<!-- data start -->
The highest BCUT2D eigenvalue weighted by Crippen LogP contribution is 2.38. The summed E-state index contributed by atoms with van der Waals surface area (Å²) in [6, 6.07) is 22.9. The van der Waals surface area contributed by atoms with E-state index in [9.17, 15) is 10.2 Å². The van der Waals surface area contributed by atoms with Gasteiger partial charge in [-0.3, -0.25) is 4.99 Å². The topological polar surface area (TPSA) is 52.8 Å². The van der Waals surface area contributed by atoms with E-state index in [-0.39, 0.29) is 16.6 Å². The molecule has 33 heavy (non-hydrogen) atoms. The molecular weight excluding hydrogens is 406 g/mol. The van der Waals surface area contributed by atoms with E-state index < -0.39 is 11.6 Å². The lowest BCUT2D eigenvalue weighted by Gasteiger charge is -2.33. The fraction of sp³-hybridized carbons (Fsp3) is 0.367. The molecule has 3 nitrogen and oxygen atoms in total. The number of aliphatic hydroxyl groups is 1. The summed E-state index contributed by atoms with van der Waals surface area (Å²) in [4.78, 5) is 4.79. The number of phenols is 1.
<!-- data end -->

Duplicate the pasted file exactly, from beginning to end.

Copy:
The highest BCUT2D eigenvalue weighted by Crippen LogP contribution is 2.38. The summed E-state index contributed by atoms with van der Waals surface area (Å²) in [6, 6.07) is 22.9. The van der Waals surface area contributed by atoms with E-state index in [9.17, 15) is 10.2 Å². The van der Waals surface area contributed by atoms with Gasteiger partial charge in [-0.3, -0.25) is 4.99 Å². The topological polar surface area (TPSA) is 52.8 Å². The van der Waals surface area contributed by atoms with E-state index in [-0.39, 0.29) is 16.6 Å². The molecule has 33 heavy (non-hydrogen) atoms. The molecular weight excluding hydrogens is 406 g/mol. The van der Waals surface area contributed by atoms with E-state index < -0.39 is 11.6 Å². The lowest BCUT2D eigenvalue weighted by Gasteiger charge is -2.33. The fraction of sp³-hybridized carbons (Fsp3) is 0.367. The molecule has 3 nitrogen and oxygen atoms in total. The number of aliphatic hydroxyl groups is 1. The summed E-state index contributed by atoms with van der Waals surface area (Å²) in [4.78, 5) is 4.79. The number of phenols is 1.